Literally. That’s what I have been doing for the past two days.
The heat is record-breaking. The hay should cure quickly. I doubt any bales will mold from too much moisture or ignite from spontaneous combustion, a problem that comes from too much moisture in tightly compacted grass.
On the tractor, I enjoy watching a crow as it flies back and forth over the newly cut rows. It is in search of an easy meal. I note the bedding spot of fawns, hidden in the tall grass. And I marvel at how thick the grass is this year compared to last year.
All idyllic sights and thoughts.
That is, until the muffler falls off the tractor. The muffler exhausts through the cover over the engine on the topside of the tractor. When the engine runs, the exhaust pipe with muffler gets HOT. It can be hot enough to ignite dry grass.
The freshly cut grass is moist. I am wondering whether the fallen muffler presents a fire hazard.
I have no work gloves with me, since my chore of mowing wasn’t supposed to include mechanical malfunctions. I look in the small storage box under the tractor seat and find two greasy rags.
As a girl, I hate grease, especially on me. But I can’t leave the pipe and muffler where it has fallen in the field, so I use the greasy rags to pick it up and carry it to a shaded dirt patch at the edge of the field. On a dirt patch, there is nothing to ignite.
That task done, I get back to work. Round and round I go. The sound is now deafening without a muffler. My ears are ringing. Salt droplets are running down my face and into my eyes. Dust kicked up from the cutting is irritating my eyes. My neck, which I tried to protect with upturned collar, sunscreen and a brimmed hat, feels like it is burning in the sun. I’m parched.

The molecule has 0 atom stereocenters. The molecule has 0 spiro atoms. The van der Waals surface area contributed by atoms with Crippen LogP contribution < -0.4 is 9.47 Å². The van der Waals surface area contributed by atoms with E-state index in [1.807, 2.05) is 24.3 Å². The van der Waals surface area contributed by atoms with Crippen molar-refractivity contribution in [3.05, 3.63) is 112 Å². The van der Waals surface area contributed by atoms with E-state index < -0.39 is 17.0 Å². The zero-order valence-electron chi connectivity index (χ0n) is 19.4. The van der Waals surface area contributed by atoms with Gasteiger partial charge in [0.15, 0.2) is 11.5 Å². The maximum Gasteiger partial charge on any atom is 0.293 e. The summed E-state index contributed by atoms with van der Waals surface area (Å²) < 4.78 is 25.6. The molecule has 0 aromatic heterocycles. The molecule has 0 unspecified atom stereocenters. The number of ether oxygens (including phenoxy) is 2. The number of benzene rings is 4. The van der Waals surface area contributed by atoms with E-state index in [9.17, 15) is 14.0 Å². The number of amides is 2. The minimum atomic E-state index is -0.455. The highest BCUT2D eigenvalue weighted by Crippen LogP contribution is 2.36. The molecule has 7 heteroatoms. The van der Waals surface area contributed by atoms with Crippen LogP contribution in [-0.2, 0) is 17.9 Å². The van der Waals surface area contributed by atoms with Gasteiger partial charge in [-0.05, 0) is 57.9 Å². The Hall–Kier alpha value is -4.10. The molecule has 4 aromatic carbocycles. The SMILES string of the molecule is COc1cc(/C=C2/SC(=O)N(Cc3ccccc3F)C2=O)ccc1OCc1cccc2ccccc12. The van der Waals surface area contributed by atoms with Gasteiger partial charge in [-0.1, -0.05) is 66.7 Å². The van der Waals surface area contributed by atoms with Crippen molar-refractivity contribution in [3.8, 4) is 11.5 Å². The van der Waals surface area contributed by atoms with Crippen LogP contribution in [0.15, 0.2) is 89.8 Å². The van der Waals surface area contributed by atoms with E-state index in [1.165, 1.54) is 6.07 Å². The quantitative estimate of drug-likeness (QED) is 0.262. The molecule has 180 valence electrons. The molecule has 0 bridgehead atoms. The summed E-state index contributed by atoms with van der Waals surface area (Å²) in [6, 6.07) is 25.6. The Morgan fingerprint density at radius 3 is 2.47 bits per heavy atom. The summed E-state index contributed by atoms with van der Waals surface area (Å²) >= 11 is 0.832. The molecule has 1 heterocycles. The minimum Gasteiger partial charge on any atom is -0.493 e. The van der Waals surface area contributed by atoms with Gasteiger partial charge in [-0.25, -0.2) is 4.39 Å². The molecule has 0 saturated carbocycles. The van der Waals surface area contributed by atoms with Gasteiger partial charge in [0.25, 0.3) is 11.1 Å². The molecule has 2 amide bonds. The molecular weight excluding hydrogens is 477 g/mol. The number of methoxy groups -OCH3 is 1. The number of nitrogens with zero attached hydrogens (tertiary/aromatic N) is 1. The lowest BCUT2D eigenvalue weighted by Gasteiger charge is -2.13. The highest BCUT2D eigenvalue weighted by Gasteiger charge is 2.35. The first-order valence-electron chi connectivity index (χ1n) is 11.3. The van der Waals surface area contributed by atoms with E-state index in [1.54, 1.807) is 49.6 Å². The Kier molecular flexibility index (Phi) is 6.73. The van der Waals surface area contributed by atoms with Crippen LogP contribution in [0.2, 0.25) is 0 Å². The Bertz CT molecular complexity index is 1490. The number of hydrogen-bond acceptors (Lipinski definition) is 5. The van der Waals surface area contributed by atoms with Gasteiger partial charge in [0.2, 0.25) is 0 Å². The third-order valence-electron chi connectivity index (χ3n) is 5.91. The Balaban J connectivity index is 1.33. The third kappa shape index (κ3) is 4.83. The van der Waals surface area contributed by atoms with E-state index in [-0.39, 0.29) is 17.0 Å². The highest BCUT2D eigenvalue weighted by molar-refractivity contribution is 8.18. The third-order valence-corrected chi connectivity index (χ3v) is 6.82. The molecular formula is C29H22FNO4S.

I have three swaths to go.
I should finish before traffic picks up on our road from workers who are homebound at the end of their day. Since the tractor and equipment take up both lanes of the road, I want to have the road to myself when I move between home and the field.
Sputter. Cough. Silence. The tractor dies. It won’t restart.
I cut the ignition off, climb down and walk home. There is a heat advisory. I am dressed in a hat, long-sleeved shirt, long pants and boots — in case I have to get off the tractor in the long grass. I want to fend off ticks, bees and snakes, as well as the brutal sun. I never anticipate hiking in this garb.
Isn’t this a perfect illustration of the writer’s life? We make preparations and start out on a project, thinking it will go one way. Then surprises pop up, affecting the plan. One never knows which direction the detours will take.
One can cry about it or adjust.